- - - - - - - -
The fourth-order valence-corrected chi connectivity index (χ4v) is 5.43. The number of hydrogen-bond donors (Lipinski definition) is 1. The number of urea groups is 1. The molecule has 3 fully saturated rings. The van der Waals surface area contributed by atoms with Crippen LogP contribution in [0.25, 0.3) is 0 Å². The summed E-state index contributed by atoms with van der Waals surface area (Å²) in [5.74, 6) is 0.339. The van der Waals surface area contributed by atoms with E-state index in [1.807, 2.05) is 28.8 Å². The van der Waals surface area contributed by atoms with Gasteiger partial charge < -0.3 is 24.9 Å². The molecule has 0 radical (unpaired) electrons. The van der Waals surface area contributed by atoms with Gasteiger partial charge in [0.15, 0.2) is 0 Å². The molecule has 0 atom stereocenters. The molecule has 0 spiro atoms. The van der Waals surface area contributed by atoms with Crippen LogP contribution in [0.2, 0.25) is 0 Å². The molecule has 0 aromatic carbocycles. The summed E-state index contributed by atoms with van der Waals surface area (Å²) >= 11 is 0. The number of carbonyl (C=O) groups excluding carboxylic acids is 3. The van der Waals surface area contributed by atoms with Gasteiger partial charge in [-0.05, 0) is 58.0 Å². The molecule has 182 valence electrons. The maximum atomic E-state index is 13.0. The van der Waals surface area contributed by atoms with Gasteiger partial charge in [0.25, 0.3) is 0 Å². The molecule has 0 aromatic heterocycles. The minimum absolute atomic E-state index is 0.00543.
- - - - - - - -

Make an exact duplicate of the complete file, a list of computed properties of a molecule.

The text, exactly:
The fourth-order valence-corrected chi connectivity index (χ4v) is 5.43. The number of hydrogen-bond donors (Lipinski definition) is 1. The number of urea groups is 1. The molecule has 3 fully saturated rings. The van der Waals surface area contributed by atoms with Crippen LogP contribution in [0.25, 0.3) is 0 Å². The summed E-state index contributed by atoms with van der Waals surface area (Å²) in [5.74, 6) is 0.339. The van der Waals surface area contributed by atoms with E-state index in [1.807, 2.05) is 28.8 Å². The van der Waals surface area contributed by atoms with Gasteiger partial charge < -0.3 is 24.9 Å². The molecule has 0 radical (unpaired) electrons. The van der Waals surface area contributed by atoms with Gasteiger partial charge in [0.15, 0.2) is 0 Å². The molecule has 0 atom stereocenters. The molecule has 0 spiro atoms. The van der Waals surface area contributed by atoms with Crippen LogP contribution in [0.2, 0.25) is 0 Å². The molecule has 0 aromatic carbocycles. The summed E-state index contributed by atoms with van der Waals surface area (Å²) >= 11 is 0. The number of carbonyl (C=O) groups excluding carboxylic acids is 3. The van der Waals surface area contributed by atoms with Gasteiger partial charge in [-0.05, 0) is 58.0 Å². The molecule has 182 valence electrons. The maximum atomic E-state index is 13.0. The van der Waals surface area contributed by atoms with Gasteiger partial charge in [0.25, 0.3) is 0 Å². The molecule has 0 aromatic heterocycles. The minimum absolute atomic E-state index is 0.00543.